Key proposes Treaty payment, but quiet on amount
SIMON DAY AND MICHAEL FOX
Prime Minister John Key is proposing an up-front payment to Ngapuhi to try and speed up their Treaty settlement.
The iwi is the country's largest and one of its leaders wants at least $500 million in order to reflect that but Key, who denied he was undermining the settlement process by putting an offer on the table before there was a mandate to negotiate, said that's unrealistic.
Key used his annual Waitangi breakfast speech this morning to urge Ngapuhi leaders to set aside their personal differences and settle with the Crown to lead an economic revival in Northland.
"My challenge to all Ngapuhi today is this: Put aside your differences, look to the future, embrace the challenges that are before you."
Key said he wanted to see a settlement this year.
"If that can be done then I am prepared to look at some form of payment on account to incentivise people to act in a positive and progressive manner."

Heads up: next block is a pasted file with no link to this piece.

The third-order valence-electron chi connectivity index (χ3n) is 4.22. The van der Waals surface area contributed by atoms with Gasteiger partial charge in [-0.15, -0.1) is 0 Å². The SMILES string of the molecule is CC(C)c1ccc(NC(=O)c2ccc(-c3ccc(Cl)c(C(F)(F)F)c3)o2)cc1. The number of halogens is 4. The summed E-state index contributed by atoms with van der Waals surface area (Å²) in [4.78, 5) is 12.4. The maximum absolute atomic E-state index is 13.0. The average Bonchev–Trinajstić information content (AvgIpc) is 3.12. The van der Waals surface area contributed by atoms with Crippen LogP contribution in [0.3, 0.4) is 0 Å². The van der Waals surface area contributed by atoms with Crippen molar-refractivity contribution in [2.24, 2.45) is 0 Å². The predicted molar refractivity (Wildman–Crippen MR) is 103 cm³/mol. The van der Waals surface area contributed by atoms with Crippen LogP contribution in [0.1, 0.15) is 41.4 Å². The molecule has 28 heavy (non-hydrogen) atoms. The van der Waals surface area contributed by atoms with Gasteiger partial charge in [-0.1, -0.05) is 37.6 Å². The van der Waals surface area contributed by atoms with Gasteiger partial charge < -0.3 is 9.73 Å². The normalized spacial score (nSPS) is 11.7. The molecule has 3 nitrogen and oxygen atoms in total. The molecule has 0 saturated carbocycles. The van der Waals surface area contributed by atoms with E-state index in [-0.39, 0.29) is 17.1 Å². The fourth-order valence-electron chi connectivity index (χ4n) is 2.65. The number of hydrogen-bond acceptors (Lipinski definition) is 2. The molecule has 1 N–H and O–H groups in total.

This could see Ngapuhi receive a portion of the settlement once an agreement is reached but before it was finalised in legislation.
Key said this had happened with previous settlements and would not pose any extra cost to the Crown.
He refused to elaborate on the size of the settlement they were considering but pointed to the Ngai Tahu, Tuhoe and Tainui settlements which were all about $170 million.
Te Runanga A Iwi O Ngapuhi chairman Sonny Tau, said they were four times larger than Ngai Tahu and expected to receive a settlement which reflected that - about $500 or $600 million.
Tau said the offer of a payment on account was generous but the iwi still had to formalise their mandate and who would represent them in their negotiations.
"We haven't asked for it, they've offered it... Everybody knows that iwi when they go along the settlement route they have to pay for their things themselves, it's cost us $3.5 million to get to where we are today but we've had no assistance and he's probably talking about that."
It was time Ngapuhi resolved their differences but the offer of an up-front payment would not force them to settle, he said.
"I don't think any amount of money is going to give us an incentive to go anywhere. We know where we want to go and we'll get there whether the Crown offers that up front or not and at this point in time we don't know what that really means, what they're offering."